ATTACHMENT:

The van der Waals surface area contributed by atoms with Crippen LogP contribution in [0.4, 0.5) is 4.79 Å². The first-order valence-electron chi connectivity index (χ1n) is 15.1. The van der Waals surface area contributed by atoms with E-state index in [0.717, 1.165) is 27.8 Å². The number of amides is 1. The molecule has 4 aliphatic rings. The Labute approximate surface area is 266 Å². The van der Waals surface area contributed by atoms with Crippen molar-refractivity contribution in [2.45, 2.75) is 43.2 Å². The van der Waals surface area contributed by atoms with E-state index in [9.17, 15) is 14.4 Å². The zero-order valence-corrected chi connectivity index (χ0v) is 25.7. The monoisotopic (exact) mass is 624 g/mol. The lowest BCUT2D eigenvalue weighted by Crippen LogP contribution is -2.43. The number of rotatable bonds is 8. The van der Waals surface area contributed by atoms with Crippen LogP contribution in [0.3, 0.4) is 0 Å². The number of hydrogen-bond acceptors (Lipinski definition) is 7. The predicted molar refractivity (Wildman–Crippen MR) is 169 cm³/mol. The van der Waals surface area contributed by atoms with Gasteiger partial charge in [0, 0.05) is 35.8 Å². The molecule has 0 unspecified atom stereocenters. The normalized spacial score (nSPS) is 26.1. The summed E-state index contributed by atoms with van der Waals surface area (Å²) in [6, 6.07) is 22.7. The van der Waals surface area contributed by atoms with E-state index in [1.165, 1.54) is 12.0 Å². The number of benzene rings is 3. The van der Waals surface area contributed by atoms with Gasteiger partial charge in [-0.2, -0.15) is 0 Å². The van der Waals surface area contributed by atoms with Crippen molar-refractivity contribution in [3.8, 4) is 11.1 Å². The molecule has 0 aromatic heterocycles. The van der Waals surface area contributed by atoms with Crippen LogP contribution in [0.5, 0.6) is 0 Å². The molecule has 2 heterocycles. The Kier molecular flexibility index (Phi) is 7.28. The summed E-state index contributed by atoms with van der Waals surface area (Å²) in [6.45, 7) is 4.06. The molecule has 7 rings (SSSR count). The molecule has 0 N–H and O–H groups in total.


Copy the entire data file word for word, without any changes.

The van der Waals surface area contributed by atoms with Crippen LogP contribution in [0.4, 0.5) is 4.79 Å². The first-order valence-electron chi connectivity index (χ1n) is 15.1. The van der Waals surface area contributed by atoms with E-state index in [0.717, 1.165) is 27.8 Å². The number of amides is 1. The molecule has 4 aliphatic rings. The Labute approximate surface area is 266 Å². The van der Waals surface area contributed by atoms with Crippen molar-refractivity contribution in [2.45, 2.75) is 43.2 Å². The van der Waals surface area contributed by atoms with E-state index in [9.17, 15) is 14.4 Å². The zero-order valence-corrected chi connectivity index (χ0v) is 25.7. The monoisotopic (exact) mass is 624 g/mol. The lowest BCUT2D eigenvalue weighted by Crippen LogP contribution is -2.43. The number of rotatable bonds is 8. The van der Waals surface area contributed by atoms with Crippen LogP contribution in [0.3, 0.4) is 0 Å². The number of hydrogen-bond acceptors (Lipinski definition) is 7. The predicted molar refractivity (Wildman–Crippen MR) is 169 cm³/mol. The van der Waals surface area contributed by atoms with Gasteiger partial charge in [0, 0.05) is 35.8 Å². The molecule has 0 unspecified atom stereocenters. The normalized spacial score (nSPS) is 26.1. The summed E-state index contributed by atoms with van der Waals surface area (Å²) in [6, 6.07) is 22.7. The van der Waals surface area contributed by atoms with E-state index in [1.165, 1.54) is 12.0 Å². The number of benzene rings is 3. The van der Waals surface area contributed by atoms with Gasteiger partial charge in [-0.2, -0.15) is 0 Å². The van der Waals surface area contributed by atoms with Crippen molar-refractivity contribution in [3.8, 4) is 11.1 Å². The molecule has 0 aromatic heterocycles. The van der Waals surface area contributed by atoms with Crippen LogP contribution in [0.5, 0.6) is 0 Å². The molecule has 2 heterocycles. The Kier molecular flexibility index (Phi) is 7.28. The summed E-state index contributed by atoms with van der Waals surface area (Å²) in [6.45, 7) is 4.06. The molecule has 7 rings (SSSR count). The molecule has 0 N–H and O–H groups in total.